This umbrella has a two-foot long sword hidden inside its shaft. It is usually detached with a strong tug on the handle. It is a weapon that is virtually identical to a foil/epee, so it has their characteristics for combat.

Cane Pistol

Cost: $600.00
Weapon works exactly like the umbrella pistol, except that it is a cane. It uses the same pistol mechanism in the handle, so modifiers are the same.

New Avenues For Agents

by Merle Rasmussen

Editor’s Introduction

The information you are about to read has been obtained by this magazine with absolutely no difficulty whatsoever. It is not classified or restricted, except that you need the original TOP SECRET rules to make full use of what follows. These charts and descriptions were composed by Merle Rasmussen, who also designed the game. This information, and a lot more, will be published in the TOP SECRET Companion scheduled for release later this year. In the next few issues of DRAGON Magazine, we’ll bring you previews of some of the major sections of the Companion. That is all… for now.

New Bureaus and Divisions

Two new bureaus and six new divisions, or subclasses of bureaus, have been added to the TOP SECRET game. The two new bureaus are Technical and Operations. The six new divisions are listed below, according to the bureaus to which they are attached:

Section 1–Administration Bureau (Special Operations Division)
Section 2–Investigation Bureau (Infiltration Division)
Section 3–Confiscation Bureau (Logistics Division)
Section 4–Technical Bureau (Specialty Division)
Section 5–Operations Bureau (Analysis Division)
Section 00–Assassination Bureau (Protection Division)

Section 1, Administration Bureau

Level Designation Experience Points*
1 Junior Case Officer 0
2 Case Officer 2,979
3 Senior Case Officer 6,857
4 Substation Chief 11,713
5 Station Chief 17,625
6 Office Director 24,750
7 Division Director 32,500
8 Bureau Director 43,000
9 Assistant Administrator 58,000
10 Administrator 80,000

* The agent must have at least this many total points, and the agent must have points in all four of the other bureaus (not including the Assassination Bureau).

40,000 experience points must be earned for every level above 10th.

Section 1, Administration Bureau (Special Operations Division)

Level Designation Experience Points*
1 Meddler 0
2 Tamperer 745
3 Interloper 1,714
4 Intruder 2,928
5 Adjuster 4,406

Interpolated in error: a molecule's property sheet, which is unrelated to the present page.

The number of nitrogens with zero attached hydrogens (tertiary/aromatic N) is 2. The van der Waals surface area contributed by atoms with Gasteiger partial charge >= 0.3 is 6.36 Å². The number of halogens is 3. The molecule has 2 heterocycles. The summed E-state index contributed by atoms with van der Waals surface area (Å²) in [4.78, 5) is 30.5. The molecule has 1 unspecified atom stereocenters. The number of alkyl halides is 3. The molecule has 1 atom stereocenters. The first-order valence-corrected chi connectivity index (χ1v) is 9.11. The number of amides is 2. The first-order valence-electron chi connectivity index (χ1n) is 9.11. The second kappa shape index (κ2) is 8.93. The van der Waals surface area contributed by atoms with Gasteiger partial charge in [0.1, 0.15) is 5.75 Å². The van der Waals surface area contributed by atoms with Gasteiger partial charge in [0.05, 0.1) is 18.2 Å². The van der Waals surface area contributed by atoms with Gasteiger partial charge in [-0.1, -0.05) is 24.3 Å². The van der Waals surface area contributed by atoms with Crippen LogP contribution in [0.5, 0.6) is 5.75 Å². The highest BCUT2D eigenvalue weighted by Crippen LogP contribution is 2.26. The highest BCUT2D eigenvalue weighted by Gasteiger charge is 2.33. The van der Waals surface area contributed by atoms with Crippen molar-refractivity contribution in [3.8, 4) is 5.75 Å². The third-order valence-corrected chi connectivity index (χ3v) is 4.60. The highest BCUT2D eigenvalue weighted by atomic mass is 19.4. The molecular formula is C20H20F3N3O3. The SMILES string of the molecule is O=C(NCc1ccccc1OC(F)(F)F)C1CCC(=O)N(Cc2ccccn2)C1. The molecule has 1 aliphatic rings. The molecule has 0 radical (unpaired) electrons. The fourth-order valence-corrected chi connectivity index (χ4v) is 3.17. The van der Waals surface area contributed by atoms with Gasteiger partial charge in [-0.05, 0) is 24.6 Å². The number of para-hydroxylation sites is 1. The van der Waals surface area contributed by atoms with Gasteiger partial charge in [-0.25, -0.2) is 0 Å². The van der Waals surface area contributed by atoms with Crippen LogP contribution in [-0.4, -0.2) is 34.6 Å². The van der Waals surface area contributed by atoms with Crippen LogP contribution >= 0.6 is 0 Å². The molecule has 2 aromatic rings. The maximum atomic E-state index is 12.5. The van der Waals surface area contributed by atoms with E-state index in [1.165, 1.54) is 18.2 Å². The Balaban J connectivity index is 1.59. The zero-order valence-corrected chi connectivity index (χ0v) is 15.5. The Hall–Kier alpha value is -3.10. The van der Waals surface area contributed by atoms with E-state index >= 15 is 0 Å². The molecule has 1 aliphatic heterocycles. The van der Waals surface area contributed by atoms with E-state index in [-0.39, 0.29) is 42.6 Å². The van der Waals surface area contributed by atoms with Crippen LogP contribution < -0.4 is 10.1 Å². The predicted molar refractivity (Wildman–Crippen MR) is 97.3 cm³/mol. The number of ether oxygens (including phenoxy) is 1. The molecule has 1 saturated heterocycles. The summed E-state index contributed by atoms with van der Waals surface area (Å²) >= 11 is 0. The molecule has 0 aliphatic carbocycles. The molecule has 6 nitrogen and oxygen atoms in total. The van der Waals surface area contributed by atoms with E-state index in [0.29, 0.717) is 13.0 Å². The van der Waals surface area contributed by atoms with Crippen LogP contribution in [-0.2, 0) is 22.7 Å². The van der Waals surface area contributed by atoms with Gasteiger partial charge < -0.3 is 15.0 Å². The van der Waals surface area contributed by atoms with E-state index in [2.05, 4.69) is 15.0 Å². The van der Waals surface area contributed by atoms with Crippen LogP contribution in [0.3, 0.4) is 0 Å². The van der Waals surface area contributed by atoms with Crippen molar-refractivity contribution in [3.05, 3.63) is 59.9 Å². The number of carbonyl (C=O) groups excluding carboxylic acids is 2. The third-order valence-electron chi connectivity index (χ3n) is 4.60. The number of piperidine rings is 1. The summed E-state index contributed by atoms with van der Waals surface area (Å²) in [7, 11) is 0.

6 Problem Solver 6,188
7 Avenger 8,125
8 Pragmatist 10,750
9 Expediter 14,500
10 Special Operator 20,000

* Total experience points, in any bureaus.

10,000 experience points must be earned for every level above 10th.

Section 2, Investigation Bureau (Infiltration Division)

Level Designation Experience Points
1 Snitch 0
2 Foist 1,000
3 Inside Man 2,500
4 Plant 4,000
5 Ringer 6,000
6 Contact 8,000
7 Insinuator 11,000
8 Penetrator 14,000
9 Subversive 17,000
10 Infiltrator 20,000

10,000 experience points must be earned for every level above 10th.

Section 3, Confiscation Bureau (Logistics Division)

Level Designation Experience Points
1 Bearer 0
2 Carrier 444
3 Messenger 1,333
4 Courier 2,666
5 Cut-out 4,444
6 Runner 6,666
7 Bootlegger 9,333
8 Smuggler 12,444
9 Contrabandist 16,000
10 Logistician 20,000

10,000 experience points must be earned for every level above 10th.

Section 4, Technical Bureau (Specialty Division)

Level Designation Experience Points
1 Trainee 0
2 Clerk 79
3 Tinker 157
4 Hobbyist 313
5 Apprentice 625
6 Journeyman 1,250
7 Master 2,500
8 Academican 5,000
9 Consultant 10,000
10 Technician 20,000

10,000 experience points must be earned for every level above 10th.

Section 5, Operations Bureau (Analysis Division)

Level Designation Experience Points*
1 Guide 0
2 Leader 979
3 Boss 2,857
4 Supervisor 5,713
5 Chief 9,625
6 Principal 14,750
7 Superior 20,500
8 Commander 29,000
9 Director 41,000
10 Operator 60,000

* Total experience points, from at least three bureaus.

30,000 experience points must be earned for every level above 10th.

Section 00, Assassination Bureau (Protection Division)

Level Designation Experience Points
1 Lookout 0
2 Watchperson 2,222
3 Picket 4,444
4 Sentry 6,667
5 Ward 8,889
6 Human Shield 11,111
7 Bodyguard 13,333
8 Guardian 15,556
9 Defender 17,778
10 Protector 20,000

10,000 experience points must be earned for every level above 10th.

Explanation of Bureau and Division Classifications

No specific role is all-encompassing, nor should it be. Each agent brings particular talents to a mission that often overlap another agent’s talents. In the course of a mission, it is best to let the most qualified individual perform any particular task.